At the end of June, Morrisons announced plans to bin disposable plastic bag packaging for fruit and vegetable products. This follows a commitment that all of its own-brand plastic products would be recyclable by 2025. The popular budget supermarket chain has introduced a raft of measures to help the company make more sustainable waste collection and clearance choices with single use plastics.

A lesson in responsible waste collection from Morrisons

The recent measure introduced by Morrison’s looks set to cut approximately 150 million small plastic bags a year.

But this isn’t the only way in which Morrisons are setting an example. Customers who bring their own plastic containers will also be offered loyalty cards in reward for their sustainable practices.

There are a number of other small ways that they’ve managed to become more waste friendly as well. Their cafés now exclusively stock paper straws and each of the stores now has a ‘recycling point’ outside the entrance.

Is it just Morrisons?

It’s not just Morrisons, but they do seem to be operating more responsible waste policies than many other businesses. Large nationwide chains like McDonald’s and Wetherspoons have recently rolled out sustainable plastic straws.

Ekoplaza supermarket in the Netherlands has even pioneered a completely plastic free aisle.

Unfortunately, it’s not currently at the levels we need to see if we are to transition into a fully sustainable circular economy. Plastic packaging is still the default setting in most supermarkets up and down the country, and there’s still more than a little resistance from the retail sector towards any significant reforms.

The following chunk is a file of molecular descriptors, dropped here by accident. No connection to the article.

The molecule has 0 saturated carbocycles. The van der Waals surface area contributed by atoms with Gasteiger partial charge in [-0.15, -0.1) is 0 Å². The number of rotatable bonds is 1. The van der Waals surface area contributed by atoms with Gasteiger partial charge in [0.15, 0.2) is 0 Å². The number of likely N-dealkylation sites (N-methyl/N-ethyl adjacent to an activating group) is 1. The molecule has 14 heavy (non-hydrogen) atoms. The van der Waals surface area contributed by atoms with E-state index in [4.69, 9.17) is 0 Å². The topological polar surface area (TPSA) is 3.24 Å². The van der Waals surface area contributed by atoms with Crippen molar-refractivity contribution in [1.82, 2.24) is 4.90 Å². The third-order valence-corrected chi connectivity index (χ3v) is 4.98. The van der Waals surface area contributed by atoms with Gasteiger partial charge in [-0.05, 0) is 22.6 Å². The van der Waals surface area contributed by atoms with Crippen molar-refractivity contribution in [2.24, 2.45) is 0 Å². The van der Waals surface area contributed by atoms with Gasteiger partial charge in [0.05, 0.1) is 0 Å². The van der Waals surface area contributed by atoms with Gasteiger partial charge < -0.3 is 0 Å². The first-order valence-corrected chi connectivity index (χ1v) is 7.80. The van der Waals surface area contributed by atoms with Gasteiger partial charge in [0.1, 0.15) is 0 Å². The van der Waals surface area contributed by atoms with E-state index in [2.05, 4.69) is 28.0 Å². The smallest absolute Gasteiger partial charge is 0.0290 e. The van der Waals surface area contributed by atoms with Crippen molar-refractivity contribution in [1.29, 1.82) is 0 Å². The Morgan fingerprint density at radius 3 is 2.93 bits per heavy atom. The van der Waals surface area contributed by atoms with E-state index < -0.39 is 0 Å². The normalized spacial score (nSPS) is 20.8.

A brief history of paper bags

As older readers and fans of old BBC shows will know, paper bags are by no means a modern innovation. In fact, it’s within the last 3-4 decades that plastic wrapping has become a mainstay in our supermarkets – and bins. In fact, some innovations like bagged salad are only as recent as 2000.

There are a few main reasons why plastic packaging became the norm. Firstly it helps protect and preserve the food produce during transportation. In the globalised world of the 1980s, where food arrived from further afield than before, this was an important benefit.

Plastic packaging certainly plays its part in food production. But as the world became increasingly aware of its dangers earlier this year, companies and governments everywhere have pledged to try and reduce unrecyclable waste collection as much as possible.

Maybe Morrisons isn’t you’re cup of tea – and we’re not saying you should only shop from them from now on. But if you want to play your part in reducing unsustainable waste clearance, then having a think about how sustainable supermarkets’ waste practices are could be a great way of doing that.

If you’re looking for waste collection services of your own and are looking for the best person for the job – then you’re in the right place.

Contact us right here.